Data from: Food availability modulates differences in parental effort between dispersing and philopatric birds

  • Charlotte Récapet (Creator)
  • Pierre Bize (Creator)
  • Blandine Doligez (Creator)

Dataset

Description

Dispersal entails costs and might have to be traded off against other life-history traits. Dispersing and philopatric individuals may thus exhibit alternative life-history strategies. Importantly, these differences could also partly be modulated by environmental variation. Our previous results in a patchy population of a small passerine, the collared flycatcher, suggest that, as breeding density, a proxy of habitat quality, decreases, dispersing individuals invest less in reproduction but maintain a stable oxidative balance, whereas philopatric individuals maintain a high reproductive investment at the expense of increased oxidative stress. In this study, we aimed at experimentally testing whether these observed differences between dispersing and philopatric individuals across a habitat quality gradient were due to food availability, a major component of habitat quality in this system. We provided additional food for the parents to use during the nestling rearing period and we measured subsequent parental reproductive effort (through provisioning rate, adult body mass, and plasmatic markers of oxidative balance) and reproductive output. Density-dependent differences between dispersing and philopatric parents in body mass and fledging success were observed in control nests but not in supplemented nests. However, density-dependent differences in oxidative state were not altered by the supplementation. Altogether, our results support our hypothesis that food availability is responsible for some of the density-dependent differences observed in our population between dispersing and philopatric individuals but other mechanisms are also at play. Our study further emphasizes the need to account for environmental variation when studying the association between dispersal and other traits.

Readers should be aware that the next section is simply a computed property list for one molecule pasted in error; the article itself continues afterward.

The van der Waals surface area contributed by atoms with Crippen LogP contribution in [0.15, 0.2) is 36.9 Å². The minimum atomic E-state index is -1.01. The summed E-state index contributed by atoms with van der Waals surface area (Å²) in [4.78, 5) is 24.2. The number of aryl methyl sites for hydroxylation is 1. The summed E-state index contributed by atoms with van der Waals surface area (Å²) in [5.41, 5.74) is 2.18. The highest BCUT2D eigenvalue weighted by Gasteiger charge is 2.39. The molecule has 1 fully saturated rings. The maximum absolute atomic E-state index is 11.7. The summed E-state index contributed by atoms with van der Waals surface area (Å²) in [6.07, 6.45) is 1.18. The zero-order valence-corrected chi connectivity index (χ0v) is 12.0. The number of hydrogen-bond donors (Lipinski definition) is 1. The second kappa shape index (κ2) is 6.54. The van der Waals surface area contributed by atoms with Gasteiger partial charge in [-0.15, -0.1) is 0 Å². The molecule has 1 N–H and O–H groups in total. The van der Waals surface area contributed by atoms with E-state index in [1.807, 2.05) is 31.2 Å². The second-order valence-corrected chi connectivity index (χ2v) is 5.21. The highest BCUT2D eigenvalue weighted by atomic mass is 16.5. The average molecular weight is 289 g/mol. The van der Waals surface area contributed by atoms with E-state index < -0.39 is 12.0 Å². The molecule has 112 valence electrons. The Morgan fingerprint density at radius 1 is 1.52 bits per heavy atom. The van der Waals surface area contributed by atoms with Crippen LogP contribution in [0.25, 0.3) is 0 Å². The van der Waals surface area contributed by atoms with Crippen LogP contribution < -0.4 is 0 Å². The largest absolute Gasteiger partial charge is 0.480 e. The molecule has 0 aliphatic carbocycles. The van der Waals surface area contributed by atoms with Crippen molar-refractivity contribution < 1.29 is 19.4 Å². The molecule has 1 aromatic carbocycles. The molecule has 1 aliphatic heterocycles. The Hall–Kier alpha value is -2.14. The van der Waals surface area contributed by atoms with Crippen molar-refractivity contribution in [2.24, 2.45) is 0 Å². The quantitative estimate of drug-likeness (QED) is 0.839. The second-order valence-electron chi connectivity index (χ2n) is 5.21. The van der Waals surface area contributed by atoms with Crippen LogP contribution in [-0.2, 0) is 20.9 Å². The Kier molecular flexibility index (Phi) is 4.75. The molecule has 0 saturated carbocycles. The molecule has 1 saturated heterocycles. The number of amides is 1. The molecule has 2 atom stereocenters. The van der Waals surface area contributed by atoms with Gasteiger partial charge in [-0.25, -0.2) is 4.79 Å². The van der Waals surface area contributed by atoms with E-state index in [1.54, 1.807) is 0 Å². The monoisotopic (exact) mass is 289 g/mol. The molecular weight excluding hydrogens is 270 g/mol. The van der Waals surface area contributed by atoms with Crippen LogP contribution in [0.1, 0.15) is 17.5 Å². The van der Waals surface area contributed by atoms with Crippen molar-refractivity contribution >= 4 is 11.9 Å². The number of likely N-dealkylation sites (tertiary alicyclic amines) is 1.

Data type

dataset adults 2014: These data describe physiological responses of Collared flycatchers Ficedula hypoleuca to breeding density and food supplementation depending on their dispersal status.

dataset adults from control nests 2012-2013-2014: These data describe the temporal variation in the physiological responses of Collared flycatchers Ficedula hypoleuca to breeding density and food supplementation depending on their dispersal status, over three years.

dataset nestlings 2014: These data describe reproductive responses of Collared flycatchers Ficedula hypoleuca to breeding density and food supplementation depending on their dispersal status.

dataset nestlings from control nests 2012-2013-2014: These data describe the temporal variation in the reproductive responses of Collared flycatchers Ficedula hypoleuca to breeding density and food supplementation depending on their dispersal status, over three years.

Copyright and Open Data Licencing

This work is licensed under a CC0 1.0 Universal (CC0 1.0) Public Domain Dedication license.
Date made available19 Jan 2017
PublisherDryad Digital Repository
Geographical coverageGotland Island, Sweden

Keywords

  • breeding density
  • Ficedula albicollis
  • habitat quality
  • Oxidative stress
  • parental care
  • reproductive output

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